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Transcript of Object Relations
Theory Definition & Overview Greenberg & Mitchell (1983, p. 10):
People react to and interact with not only an actual other but also an internal other, a psychic representation of a person which in itself has the power to influence both the individual’s affective states and his overt behavioral reactions. Overview Impact of early infant-caretaker interactions
Important developmental processes involve attachment and experiences with important objects
Defines pathology resulting from object relations deficits
Clients bring their pathological internalized OR, primitive defenses, developmental deficits, as well as their capacities to treatment Tx can modify pathological internal structures or create facilitative and reparative experiences
Change processes in tx result from both reparative and new experiences within the tx relationship itself and from insight
Components of treatment:
Providing a therapeutic holding environment
Pointing out dysfunctional relational patterns and defenses
Engaging in a range of developmentally attuned techniques,
Focusing on transference-countertransference dynamics Concepts Whole v. Part Objects Real v. Fantasy Objects Self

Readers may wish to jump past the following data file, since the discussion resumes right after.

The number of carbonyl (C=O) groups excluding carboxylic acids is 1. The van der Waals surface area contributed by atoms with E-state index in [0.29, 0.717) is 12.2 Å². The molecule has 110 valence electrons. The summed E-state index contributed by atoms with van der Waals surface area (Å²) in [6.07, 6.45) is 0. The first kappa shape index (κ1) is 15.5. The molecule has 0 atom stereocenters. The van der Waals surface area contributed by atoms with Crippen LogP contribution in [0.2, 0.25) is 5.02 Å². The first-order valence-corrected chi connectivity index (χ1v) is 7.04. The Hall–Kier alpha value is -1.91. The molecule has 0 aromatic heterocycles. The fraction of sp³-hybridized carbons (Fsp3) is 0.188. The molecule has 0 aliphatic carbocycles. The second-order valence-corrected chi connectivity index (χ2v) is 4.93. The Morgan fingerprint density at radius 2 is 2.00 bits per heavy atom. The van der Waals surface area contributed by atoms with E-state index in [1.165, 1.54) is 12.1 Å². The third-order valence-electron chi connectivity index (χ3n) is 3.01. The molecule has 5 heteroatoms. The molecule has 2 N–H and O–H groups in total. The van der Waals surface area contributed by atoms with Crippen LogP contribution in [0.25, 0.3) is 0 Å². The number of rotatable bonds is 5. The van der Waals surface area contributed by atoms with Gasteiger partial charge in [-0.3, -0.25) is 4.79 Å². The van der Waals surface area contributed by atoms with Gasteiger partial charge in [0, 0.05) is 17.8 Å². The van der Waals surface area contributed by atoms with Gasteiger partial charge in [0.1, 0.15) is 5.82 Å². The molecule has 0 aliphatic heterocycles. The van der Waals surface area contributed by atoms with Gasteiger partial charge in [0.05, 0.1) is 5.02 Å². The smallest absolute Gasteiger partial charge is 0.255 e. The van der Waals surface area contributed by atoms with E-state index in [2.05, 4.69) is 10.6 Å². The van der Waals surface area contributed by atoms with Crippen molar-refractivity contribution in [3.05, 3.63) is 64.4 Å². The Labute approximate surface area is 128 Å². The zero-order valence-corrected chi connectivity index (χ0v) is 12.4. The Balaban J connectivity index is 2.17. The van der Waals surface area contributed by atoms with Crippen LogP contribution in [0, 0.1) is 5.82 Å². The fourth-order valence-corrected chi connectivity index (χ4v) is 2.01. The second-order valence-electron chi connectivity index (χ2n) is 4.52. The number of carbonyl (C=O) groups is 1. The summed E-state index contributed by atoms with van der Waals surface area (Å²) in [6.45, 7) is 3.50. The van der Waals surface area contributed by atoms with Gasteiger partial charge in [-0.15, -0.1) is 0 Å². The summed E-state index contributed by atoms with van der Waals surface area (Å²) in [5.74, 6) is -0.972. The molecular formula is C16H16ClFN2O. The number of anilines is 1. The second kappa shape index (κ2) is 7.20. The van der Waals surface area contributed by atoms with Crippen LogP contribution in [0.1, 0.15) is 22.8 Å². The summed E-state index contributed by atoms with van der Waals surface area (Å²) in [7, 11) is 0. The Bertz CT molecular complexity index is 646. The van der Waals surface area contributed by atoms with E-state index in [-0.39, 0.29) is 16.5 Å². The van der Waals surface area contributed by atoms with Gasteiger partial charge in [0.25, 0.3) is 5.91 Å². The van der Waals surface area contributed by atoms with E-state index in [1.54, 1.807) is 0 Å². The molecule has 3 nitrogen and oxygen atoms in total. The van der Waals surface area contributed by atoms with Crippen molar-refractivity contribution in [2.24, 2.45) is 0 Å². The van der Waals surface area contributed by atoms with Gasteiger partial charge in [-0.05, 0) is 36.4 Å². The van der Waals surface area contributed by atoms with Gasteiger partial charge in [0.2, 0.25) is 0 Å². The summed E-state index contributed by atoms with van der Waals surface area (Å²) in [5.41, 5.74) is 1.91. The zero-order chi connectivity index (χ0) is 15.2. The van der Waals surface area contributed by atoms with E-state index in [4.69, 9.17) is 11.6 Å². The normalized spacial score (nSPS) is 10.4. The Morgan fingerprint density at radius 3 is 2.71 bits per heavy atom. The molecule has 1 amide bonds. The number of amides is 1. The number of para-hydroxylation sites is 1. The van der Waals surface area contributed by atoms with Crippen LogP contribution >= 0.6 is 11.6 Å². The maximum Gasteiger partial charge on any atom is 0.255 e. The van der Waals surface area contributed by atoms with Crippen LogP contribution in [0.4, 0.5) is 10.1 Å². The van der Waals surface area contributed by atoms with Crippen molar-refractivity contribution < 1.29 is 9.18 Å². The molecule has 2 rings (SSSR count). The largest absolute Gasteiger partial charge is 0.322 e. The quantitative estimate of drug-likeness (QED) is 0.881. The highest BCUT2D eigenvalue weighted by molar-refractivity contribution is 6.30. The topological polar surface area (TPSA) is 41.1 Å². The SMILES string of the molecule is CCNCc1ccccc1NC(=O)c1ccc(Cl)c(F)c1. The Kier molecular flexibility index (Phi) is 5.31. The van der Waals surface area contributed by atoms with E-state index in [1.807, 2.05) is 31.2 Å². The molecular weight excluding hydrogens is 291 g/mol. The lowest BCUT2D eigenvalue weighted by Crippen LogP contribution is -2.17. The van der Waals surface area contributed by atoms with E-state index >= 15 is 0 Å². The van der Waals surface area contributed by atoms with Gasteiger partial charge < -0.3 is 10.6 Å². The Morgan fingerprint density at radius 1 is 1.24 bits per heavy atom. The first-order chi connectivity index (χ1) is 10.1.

Representations Affect The Ego Internalization:
Splitting Projective Identifcation Superego Theorists Treatment British School American School Melanie
Klein Winnicott Fairbairn Rene
Spitz Margaret Mahler Edith Jacobson Assessment Do the client’s presenting symptoms or problems reflect reactions to current life stressors or are they evidence of long-standing personality difficulties?
To what degree do the client’s presenting symptoms and problems reflect object relations or self pathology?
Do the client’s presenting symptoms and problems reflect malformed intrapsychic structures, conflict, and primitive defenses or developmental deficits?
What are the client’s inner capacities, motivation to work on his/her problems, and environmental supports and resources? Intervention Modifying Pathological Structures
Providing Facilitating and Reparative Experiences Neutrality and Abstinence
Meeting Patients’ Needs Confrontation and Interpretation
Use of Developmentally Attuned Techniques Components of Treatment:
Establishing a Therapeutic Holding Environment
Use of Transitional Phenomena
The Use of Limits and Structure
Being a New and Real Object
Explanation and/or Interpretation